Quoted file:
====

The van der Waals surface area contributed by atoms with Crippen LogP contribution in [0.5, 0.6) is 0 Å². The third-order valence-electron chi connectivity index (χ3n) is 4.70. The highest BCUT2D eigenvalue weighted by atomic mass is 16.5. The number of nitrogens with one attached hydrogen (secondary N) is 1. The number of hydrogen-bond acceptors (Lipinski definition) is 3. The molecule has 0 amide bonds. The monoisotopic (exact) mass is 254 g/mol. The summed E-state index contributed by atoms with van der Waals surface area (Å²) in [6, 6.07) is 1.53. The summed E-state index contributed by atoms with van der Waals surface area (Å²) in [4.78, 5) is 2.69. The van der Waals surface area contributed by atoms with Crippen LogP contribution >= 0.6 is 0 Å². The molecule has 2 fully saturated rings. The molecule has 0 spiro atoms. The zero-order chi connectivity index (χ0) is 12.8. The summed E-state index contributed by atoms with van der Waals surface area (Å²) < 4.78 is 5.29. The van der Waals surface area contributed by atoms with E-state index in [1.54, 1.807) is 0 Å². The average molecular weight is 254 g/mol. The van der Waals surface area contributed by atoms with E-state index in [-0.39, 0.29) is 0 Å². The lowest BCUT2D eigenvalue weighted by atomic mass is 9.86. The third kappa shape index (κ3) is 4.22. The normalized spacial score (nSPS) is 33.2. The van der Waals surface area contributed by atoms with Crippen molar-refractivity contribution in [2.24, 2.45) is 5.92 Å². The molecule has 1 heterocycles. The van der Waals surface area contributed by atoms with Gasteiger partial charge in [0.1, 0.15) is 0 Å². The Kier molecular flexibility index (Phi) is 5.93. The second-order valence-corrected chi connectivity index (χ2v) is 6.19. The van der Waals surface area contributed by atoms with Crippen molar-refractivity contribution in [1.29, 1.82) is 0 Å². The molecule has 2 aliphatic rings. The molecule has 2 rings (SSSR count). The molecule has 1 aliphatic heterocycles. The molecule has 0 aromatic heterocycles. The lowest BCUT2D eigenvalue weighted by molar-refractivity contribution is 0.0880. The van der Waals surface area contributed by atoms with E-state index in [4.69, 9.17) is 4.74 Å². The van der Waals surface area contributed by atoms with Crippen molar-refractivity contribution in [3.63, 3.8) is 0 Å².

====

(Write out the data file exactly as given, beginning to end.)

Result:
The van der Waals surface area contributed by atoms with Crippen LogP contribution in [0.5, 0.6) is 0 Å². The third-order valence-electron chi connectivity index (χ3n) is 4.70. The highest BCUT2D eigenvalue weighted by atomic mass is 16.5. The number of nitrogens with one attached hydrogen (secondary N) is 1. The number of hydrogen-bond acceptors (Lipinski definition) is 3. The molecule has 0 amide bonds. The monoisotopic (exact) mass is 254 g/mol. The summed E-state index contributed by atoms with van der Waals surface area (Å²) in [6, 6.07) is 1.53. The summed E-state index contributed by atoms with van der Waals surface area (Å²) in [4.78, 5) is 2.69. The van der Waals surface area contributed by atoms with Crippen LogP contribution >= 0.6 is 0 Å². The molecule has 2 fully saturated rings. The molecule has 0 spiro atoms. The zero-order chi connectivity index (χ0) is 12.8. The summed E-state index contributed by atoms with van der Waals surface area (Å²) < 4.78 is 5.29. The van der Waals surface area contributed by atoms with E-state index in [1.54, 1.807) is 0 Å². The average molecular weight is 254 g/mol. The van der Waals surface area contributed by atoms with E-state index in [-0.39, 0.29) is 0 Å². The lowest BCUT2D eigenvalue weighted by atomic mass is 9.86. The third kappa shape index (κ3) is 4.22. The normalized spacial score (nSPS) is 33.2. The van der Waals surface area contributed by atoms with Crippen molar-refractivity contribution in [2.24, 2.45) is 5.92 Å². The molecule has 1 heterocycles. The van der Waals surface area contributed by atoms with Gasteiger partial charge in [0.1, 0.15) is 0 Å². The Kier molecular flexibility index (Phi) is 5.93. The second-order valence-corrected chi connectivity index (χ2v) is 6.19. The van der Waals surface area contributed by atoms with Crippen molar-refractivity contribution in [1.29, 1.82) is 0 Å². The molecule has 2 aliphatic rings. The molecule has 2 rings (SSSR count). The molecule has 1 aliphatic heterocycles. The molecule has 0 aromatic heterocycles. The lowest BCUT2D eigenvalue weighted by molar-refractivity contribution is 0.0880. The van der Waals surface area contributed by atoms with E-state index in [4.69, 9.17) is 4.74 Å². The van der Waals surface area contributed by atoms with Crippen molar-refractivity contribution in [3.63, 3.8) is 0 Å².